ZAMBOANGA CITY, Philippinesâ€”(UPDATE) The thought of her baby daughter strengthened her will to escape from her Abu Sayyaf kidnappers. And on Saturday night, Leah Patriz finally did.
Patriz, 29, was still having a hard time recounting her ordeal when she faced reporters on Sunday, but said her daughter occupied her thoughts during her captivity of more than four months.
"Siya ang nagbigay lakas at inspirasyon sa akin na maging matatag at makatakas (She gave me the strength and the inspiration to be steadfast in my desire to survive and escape)," she said.
An earlier report by Agence France-Presse said her kidnappers, suspected Abu Sayyaf members, freed her. It quoted Senior Superintendent Salik Macapantar as saying pursuit operations by police and military forces pressured the gunmen into leaving her behind.
Patrizâ€™s release came four days after Abu Sayyaf militants also on Basilan island freed Sri Lankan peace activist Umar Jaleel, who was seized the same month as the Filipina.
Patriz and two other colleagues, Ahmad Sali Iliang and Nashra Mujain, were kidnapped in Sumisip town on February 3. They are collectors of the micro-finance firm Kasanyangan Foundation Inc.
Mujain escaped during the abduction while Iliang was freed on February 6.
Sensing that her six abductors had been feeling tired the past two weeks, Patriz planned her escape.
"Nagplano na ako. Bahala na. Sabi ko sa sarili ko, ito na ang pagkakataon ko (I made plans. I told myself this is my chance)," Patriz said.
On Saturday night, her captors were already in "deep sleep" at 8 p.m.
Patriz then placed all her thingsâ€”paper, bags, shoes, and even a water container on her hammockâ€”hoping her kidnappers would mistake the pile for her sleeping form.
Leaving her slippers under the hammock, Patriz walked barefoot to her freedom.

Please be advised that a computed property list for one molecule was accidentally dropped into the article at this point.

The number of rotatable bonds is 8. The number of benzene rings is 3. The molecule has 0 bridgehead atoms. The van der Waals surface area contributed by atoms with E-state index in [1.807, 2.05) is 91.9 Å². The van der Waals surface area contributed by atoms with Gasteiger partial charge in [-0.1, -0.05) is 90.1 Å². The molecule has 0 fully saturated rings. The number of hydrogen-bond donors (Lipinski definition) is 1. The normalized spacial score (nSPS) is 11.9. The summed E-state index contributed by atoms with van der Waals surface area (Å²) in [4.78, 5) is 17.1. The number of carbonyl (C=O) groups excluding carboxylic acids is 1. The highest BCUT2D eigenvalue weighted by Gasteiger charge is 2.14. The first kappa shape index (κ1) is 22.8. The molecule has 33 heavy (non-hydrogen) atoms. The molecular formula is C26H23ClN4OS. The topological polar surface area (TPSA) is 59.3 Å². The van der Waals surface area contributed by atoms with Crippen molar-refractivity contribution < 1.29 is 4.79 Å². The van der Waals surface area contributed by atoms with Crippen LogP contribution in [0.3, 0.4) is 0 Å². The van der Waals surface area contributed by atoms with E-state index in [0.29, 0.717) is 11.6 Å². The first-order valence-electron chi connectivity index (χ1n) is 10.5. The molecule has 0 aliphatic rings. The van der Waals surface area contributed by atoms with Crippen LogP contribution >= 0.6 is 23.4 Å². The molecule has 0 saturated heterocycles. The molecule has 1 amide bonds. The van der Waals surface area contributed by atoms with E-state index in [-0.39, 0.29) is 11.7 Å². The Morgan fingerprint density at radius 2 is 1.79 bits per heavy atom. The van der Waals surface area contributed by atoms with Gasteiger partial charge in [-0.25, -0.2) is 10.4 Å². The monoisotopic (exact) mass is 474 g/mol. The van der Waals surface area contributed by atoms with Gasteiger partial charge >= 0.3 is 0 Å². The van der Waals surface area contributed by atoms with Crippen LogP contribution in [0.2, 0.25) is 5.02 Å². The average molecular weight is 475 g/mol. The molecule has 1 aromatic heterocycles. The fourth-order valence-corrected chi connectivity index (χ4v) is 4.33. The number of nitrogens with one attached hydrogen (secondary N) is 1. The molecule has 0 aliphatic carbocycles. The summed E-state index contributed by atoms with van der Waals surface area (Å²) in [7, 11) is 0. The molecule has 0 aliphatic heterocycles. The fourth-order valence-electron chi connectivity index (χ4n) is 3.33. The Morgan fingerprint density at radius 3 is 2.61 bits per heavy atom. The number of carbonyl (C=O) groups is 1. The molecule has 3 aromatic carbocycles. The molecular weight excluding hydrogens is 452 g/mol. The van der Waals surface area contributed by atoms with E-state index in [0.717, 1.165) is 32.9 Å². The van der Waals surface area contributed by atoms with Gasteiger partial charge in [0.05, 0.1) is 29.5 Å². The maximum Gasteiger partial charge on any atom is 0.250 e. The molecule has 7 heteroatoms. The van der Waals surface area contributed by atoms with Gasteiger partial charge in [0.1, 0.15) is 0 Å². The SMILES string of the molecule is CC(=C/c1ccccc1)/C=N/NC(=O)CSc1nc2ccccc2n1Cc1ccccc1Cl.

Basilan Vice Governor Al Rasheed Sakalahul said Patriz walked for five hours.
An old man, whom Sakalahul identified as Halikil, found Patriz asking for help.
Halikil brought Patriz to Sumisip Mayor Haber Asarul's house in the village of Manggal.
"Sa ngayon hindi ko talaga alam kung sino ang dapat pasalamatan. Hindi pa rin ako makapaniwala na malaya na ako. Parang nananaginip pa ako (At this point, I still don't know whom to thank. I still cannot believe I'm free. It's as if I'm in a dream)," Patriz said.
Basilan Governor Jum Jainuddin Akbar said no ransom was paid because Patriz escaped.
Akbar said authorities have been doing everything to rescue two remaining kidnap victims in the province.
Still in the hands of their captors are fishermen Ronnie Nabie and Renante Saquen of Tuburan town, and Eugenio Vagni, a 62-year-old Italian Red Cross worker kidnapped on the nearby island of Jolo in January along with a Filipina and a Swiss colleague. The two other hostages were freed in April.
The Abu Sayyaf is blamed for the country's worst terrorist attacks, including bombings and high-profile kidnappings. It is on the US government's list of wanted foreign terrorist organizations.(inquirer.net)